North Korea, in contrast, is perceived as an irrational state lead by a child-man dictator. In other words, most in the west see it as essentially an entire nation that is literally mentally ill. We are willing to indulge them a bit because we are not quite sure how ill they really are and just like a deranged person may try to stab you over a napkin on the ground, this is the type of state that may start a nuclear war over a Seth Rogan movie.

Is this perception correct? Is North Korea not just mentally ill ‘on the ground’ but also at the top? Is the inner circle populated by cold rationalists cynically exploiting propaganda to control the masses or have they actually drunk the most Kool-Aid of the entire bunch?!

“Both” is a possible answer of course.

Sentences from Sony

by on December 22, 2014 at 8:32 am in Economics, Film | Permalink

We have learned in testing that moviegoers respond favorably to Kim Jong-Un when he is seen as more of a recluse who can be charming at times as opposed to a person who is simply a dangerous dictator.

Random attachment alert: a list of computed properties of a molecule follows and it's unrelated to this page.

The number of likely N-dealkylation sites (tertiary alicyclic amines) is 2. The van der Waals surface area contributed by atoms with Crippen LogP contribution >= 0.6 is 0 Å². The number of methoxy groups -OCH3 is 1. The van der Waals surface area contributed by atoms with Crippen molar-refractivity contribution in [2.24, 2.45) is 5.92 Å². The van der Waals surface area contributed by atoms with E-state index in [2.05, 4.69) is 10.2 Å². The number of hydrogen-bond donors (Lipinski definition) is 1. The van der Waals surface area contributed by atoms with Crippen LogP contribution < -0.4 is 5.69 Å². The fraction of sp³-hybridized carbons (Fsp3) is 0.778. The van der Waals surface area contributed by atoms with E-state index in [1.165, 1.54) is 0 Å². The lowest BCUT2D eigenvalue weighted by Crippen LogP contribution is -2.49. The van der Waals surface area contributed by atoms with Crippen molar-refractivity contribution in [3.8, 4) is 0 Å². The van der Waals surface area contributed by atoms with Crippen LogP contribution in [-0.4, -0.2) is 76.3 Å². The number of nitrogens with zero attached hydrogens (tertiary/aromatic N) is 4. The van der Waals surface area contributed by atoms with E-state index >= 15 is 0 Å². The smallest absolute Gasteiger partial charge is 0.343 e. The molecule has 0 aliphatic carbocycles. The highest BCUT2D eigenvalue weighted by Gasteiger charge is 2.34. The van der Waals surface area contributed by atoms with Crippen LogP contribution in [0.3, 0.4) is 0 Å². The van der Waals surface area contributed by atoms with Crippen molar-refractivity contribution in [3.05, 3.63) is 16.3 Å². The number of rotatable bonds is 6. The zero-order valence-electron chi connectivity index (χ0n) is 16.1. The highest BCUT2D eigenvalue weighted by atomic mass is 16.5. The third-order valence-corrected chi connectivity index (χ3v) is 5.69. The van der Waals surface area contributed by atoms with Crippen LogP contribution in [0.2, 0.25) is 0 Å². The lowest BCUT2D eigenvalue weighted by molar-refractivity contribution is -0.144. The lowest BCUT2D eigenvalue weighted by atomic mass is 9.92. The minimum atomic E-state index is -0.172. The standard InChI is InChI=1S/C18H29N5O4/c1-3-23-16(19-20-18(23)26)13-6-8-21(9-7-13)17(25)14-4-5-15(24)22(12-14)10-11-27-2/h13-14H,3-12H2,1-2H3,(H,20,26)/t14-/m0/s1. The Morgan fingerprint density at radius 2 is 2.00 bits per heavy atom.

There is more here, on possible commercial reactions to The Interview, interesting throughout.  The pointer is from Adam Minter.

There is a good interview with Paul Fischer, who has studied this and related topics, here is one bit:

The way Americans are shown is equally counterfactual. There’s a long-running film franchise in North Korea that Kim Jong-il started called — depending on how you translate — Unknown Heroes or Unsung Heroes. It’s all about undercover spies, and the villains in every single one of them are dastardly Americans with bad hair and plans to kill children or poison people with AIDS. So there’s a sense in which the anger about The Interview being offensive to North Koreans is a little bit of the pot calling the kettle black. One of the weird things about The Interview situation is that in real life Kim Jong-un is this short, fat young guy who’s running a failed, bankrupt irrelevant state. I haven’t seen The Interview, of course, but from the trailers they make Kim Jong-un look like this broad-shouldered, badass cigar-smoking leader of an awesomely dangerous state. It’s actually a flattering portrayal. But it’s like with any kind of bully: They don’t get the joke. The fact that the joke exists is threatening.